KANSAS CITY, Mo. - Security cameras are becoming the norm for many households and businesses.
Bois Douglas, who’s lived in his Kansas City home for more than 30 years, said he and his wife purchased eight security cameras for his home.
“It’s gotten worse here,” Douglas said about his neighborhood. “Stuff goes on in the neighborhood and you never know what happens.”
Crimereports.com allows residents to see what types of crimes are happening in their neighborhood.
On the website there’s a link that allows people to register their security camera, giving police departments a chance to see where cameras are in the neighborhood in case a crime is committed.
However, there aren’t any local police departments listed using this specific service.
Sgt. Jake Becchina with KCPD stated while the department subscribes to crimereports.com to allow residents to use the site, he said this added function would cost the department an additional $20,000 a year.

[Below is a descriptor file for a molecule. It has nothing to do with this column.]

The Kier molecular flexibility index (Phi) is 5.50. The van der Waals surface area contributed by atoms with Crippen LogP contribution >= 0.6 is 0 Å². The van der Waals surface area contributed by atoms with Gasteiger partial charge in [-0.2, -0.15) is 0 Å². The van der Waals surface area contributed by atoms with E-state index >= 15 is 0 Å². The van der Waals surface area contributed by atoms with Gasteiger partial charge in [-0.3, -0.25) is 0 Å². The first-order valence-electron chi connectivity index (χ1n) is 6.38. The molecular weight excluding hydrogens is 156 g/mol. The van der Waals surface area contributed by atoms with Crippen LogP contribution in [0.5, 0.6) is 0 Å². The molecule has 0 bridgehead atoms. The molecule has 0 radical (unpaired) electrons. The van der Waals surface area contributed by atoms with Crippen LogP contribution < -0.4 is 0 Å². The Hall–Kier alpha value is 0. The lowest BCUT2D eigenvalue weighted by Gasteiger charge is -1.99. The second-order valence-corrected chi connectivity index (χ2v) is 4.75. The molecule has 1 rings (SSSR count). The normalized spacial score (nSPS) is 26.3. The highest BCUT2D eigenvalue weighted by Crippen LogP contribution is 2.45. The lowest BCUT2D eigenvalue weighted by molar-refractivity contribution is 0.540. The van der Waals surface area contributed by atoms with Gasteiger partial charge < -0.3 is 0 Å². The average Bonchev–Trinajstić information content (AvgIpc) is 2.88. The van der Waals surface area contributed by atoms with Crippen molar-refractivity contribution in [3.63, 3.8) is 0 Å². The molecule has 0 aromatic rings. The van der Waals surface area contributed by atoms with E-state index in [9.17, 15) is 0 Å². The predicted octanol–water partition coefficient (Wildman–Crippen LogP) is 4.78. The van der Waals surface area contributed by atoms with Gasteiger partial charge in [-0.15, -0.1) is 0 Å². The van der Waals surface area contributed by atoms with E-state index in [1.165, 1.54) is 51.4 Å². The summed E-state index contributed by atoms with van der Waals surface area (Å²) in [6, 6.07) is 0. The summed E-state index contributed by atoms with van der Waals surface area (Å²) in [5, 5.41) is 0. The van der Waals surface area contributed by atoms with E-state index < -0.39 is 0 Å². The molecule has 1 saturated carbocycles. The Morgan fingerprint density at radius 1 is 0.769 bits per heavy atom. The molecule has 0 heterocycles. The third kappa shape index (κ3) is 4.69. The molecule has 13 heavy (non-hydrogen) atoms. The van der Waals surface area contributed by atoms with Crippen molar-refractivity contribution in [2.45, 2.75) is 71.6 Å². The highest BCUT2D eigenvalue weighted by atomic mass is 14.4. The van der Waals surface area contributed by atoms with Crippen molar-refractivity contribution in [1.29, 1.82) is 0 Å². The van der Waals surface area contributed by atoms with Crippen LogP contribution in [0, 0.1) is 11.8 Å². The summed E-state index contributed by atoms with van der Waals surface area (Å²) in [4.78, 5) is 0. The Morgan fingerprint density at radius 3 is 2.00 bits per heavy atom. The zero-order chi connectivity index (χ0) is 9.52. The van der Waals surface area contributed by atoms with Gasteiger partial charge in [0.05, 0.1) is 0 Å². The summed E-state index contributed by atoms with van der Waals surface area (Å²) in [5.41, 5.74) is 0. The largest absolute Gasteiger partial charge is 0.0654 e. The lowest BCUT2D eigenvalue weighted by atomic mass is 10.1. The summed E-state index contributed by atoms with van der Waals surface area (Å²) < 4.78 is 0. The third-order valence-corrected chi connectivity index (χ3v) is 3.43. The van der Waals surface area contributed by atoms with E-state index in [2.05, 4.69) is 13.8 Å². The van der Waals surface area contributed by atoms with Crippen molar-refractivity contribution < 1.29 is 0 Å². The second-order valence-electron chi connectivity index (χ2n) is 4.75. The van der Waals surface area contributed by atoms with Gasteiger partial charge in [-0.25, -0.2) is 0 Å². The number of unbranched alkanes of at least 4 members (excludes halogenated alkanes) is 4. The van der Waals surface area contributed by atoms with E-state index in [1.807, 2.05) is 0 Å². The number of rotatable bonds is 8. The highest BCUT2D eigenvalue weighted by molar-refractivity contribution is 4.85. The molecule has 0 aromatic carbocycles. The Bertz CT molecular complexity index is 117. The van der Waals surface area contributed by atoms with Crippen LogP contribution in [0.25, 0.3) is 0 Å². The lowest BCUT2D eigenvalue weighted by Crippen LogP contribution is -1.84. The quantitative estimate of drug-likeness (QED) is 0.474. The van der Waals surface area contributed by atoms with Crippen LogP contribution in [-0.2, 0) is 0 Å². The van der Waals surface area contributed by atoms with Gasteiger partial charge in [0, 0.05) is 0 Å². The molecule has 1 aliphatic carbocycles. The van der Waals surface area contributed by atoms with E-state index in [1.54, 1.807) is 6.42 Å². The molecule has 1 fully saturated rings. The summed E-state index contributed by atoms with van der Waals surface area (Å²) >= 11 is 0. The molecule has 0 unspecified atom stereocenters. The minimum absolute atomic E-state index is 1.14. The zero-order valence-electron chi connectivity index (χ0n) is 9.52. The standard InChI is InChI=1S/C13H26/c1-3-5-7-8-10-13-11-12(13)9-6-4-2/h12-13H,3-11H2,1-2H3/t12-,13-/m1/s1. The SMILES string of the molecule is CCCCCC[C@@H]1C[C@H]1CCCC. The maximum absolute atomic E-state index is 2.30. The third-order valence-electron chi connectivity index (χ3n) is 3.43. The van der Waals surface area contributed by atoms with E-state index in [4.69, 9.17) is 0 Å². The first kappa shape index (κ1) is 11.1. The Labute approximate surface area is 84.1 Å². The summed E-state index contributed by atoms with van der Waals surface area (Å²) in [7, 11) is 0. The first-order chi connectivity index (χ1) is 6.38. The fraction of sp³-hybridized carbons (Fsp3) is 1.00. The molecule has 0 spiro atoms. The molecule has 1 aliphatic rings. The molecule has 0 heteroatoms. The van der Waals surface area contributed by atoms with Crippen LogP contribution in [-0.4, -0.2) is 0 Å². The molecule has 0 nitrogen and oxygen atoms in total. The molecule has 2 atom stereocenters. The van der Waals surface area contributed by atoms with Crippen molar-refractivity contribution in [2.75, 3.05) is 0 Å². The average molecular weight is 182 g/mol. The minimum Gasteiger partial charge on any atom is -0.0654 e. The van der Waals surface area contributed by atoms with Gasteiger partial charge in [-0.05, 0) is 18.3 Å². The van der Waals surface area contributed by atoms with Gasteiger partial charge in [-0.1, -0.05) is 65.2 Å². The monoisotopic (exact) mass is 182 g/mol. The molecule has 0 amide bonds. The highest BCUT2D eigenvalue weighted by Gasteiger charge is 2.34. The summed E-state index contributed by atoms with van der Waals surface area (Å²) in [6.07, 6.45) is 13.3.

Maps of the security cameras will not be publicly used, only for officers.
Becchina said this will allow officers to cut down time on door knocking and canvassing for who has security cameras. By having a map of the cameras, when a crime is committed, officers will be able to see which cameras are in the system and then ask for footage from residents who registered.
Other local police departments are starting their own version of this function. The Leawood Police Department recently launched its C.A.P.T.U.R.E program.
For Douglas, he said it will bring even more added security to his neighborhood.
“I just feel I'm a little safer with them. And if not, if something were to happen to one of us, maybe the police would be able to come in and go over our cameras and they might get a clue as to what happened,” he said.
Becchina said KCPD hopes to have its website up and running in the next couple months.